Change Log

When What
March 13, 2015 Donated by Pavneet Singh Kochhar


Studies who have been using the data (in any form) are required to add the following reference to their report/paper:

 author = {Kochhar, Pavneet Singh and Le, Tien-Duy B. and Lo, David},
 title = {It's Not a Bug, It's a Feature: Does Misclassification Affect Bug Localization?},
 booktitle = {Proceedings of the 11th Working Conference on Mining Software Repositories},
 series = {MSR 2014},
 year = {2014},
 isbn = {978-1-4503-2863-0},
 location = {Hyderabad, India},
 pages = {296--299},
 numpages = {4},
 url = {http://doi.acm.org/10.1145/2597073.2597105},
 doi = {10.1145/2597073.2597105},
 acmid = {2597105},
 publisher = {ACM},
 address = {New York, NY, USA},
 keywords = {Bug Localization, Misclassification},

About the Data

They download Herzig et al.’s datasets which included the identiers of issue reports that they have manually analyzed. The description of that dataset follows.

The authors conducted a study on five open-source JAVA projects described in Table I (see paper). They aimed to select projects that were under active development and were developed by teams that follow strict commit and bug fixing procedures similar to industry. They also aimed to have a more or less homogenous data set which eased the manual inspection phase. Projects from APACHE and MOZILLA seemed to fit their requirements best. Additionally, they selected the five projects such that they cover atleast two different and popular bug tracking systems: Bugzilla1 and Jira2. Three out of five projects (Lucene-Java, Jackrabbit,and HTTPClient) use a Jira bug tracker. The remaining two projects (Rhino, Tomcat5) use a Bugzilla tracker. For each of the five projects, they selected all issue reports that were marked as being RESOLVED , CLOSED, or VERIFIED and whose resolution was set to FIXED and performed a manual inspection on these issues. They disregarded issues with resolution in progress or not being accepted, as their features may change in the future.The number of inspected reports per project can be found in the table above. In total, they obtained 7,401 closed and fixed issue reports. 1,810 of these reports originate from the Rhino and Tomcat5 projects and represent Bugzilla issue reports. The remaining of the 5,591 reports were filed in a Jira bug tracker.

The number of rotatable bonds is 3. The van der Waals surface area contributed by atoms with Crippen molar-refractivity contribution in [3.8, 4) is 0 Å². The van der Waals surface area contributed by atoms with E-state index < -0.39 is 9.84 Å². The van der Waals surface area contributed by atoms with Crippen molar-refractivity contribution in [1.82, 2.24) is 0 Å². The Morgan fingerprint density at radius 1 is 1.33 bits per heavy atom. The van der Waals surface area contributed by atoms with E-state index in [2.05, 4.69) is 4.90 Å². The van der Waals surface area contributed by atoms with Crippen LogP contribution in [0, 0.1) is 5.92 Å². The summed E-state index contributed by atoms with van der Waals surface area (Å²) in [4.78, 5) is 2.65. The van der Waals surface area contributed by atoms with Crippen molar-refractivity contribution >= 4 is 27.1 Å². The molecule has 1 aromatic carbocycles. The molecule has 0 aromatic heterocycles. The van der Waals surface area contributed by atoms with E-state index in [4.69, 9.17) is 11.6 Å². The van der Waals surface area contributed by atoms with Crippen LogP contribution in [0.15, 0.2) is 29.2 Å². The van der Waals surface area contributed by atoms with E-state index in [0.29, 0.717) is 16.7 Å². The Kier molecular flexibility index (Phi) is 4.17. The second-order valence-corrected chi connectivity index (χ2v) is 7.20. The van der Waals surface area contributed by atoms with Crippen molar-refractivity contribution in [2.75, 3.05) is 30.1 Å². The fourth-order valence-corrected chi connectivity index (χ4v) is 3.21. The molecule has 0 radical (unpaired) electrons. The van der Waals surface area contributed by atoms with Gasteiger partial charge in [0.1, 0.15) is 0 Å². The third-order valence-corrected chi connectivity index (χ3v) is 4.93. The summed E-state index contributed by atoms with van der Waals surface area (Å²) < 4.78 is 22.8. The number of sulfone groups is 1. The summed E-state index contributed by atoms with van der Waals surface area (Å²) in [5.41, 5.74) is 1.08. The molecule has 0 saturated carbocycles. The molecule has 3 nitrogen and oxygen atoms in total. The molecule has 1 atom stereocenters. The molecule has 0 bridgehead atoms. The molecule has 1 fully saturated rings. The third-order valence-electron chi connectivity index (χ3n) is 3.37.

Bug localization refers to the task of automatically process- ing bug reports to locate source code files that are respon- sible for the bugs. Many bug localization techniques have been proposed in the literature. These techniques are often evaluated on issue reports that are marked as bugs by their reporters in issue tracking systems. However, recent findings by Herzig et al. find that a substantial number of issue re- ports marked as bugs, are not bugs but other kinds of issues like refactorings, request for enhancement, documentation changes, test case creation, and so on. Herzig et al. report that these misclassifications affect bug prediction, namely the task of predicting which files are likely to be buggy in the future. In this work, we investigate whether these misclas- sifications also affect bug localization. To do so, we analyze issue reports that have been manually categorized by Herzig et al. and apply a bug localization technique to recover a ranked list of candidate buggy files for each issue report. We then evaluate whether the quality of ranked lists of reports reported as bugs is the same as that of real bug reports. Our findings shed light that there is a need for additional clean- ing steps to be performed on issue reports before they are used to evaluate bug localization techniques.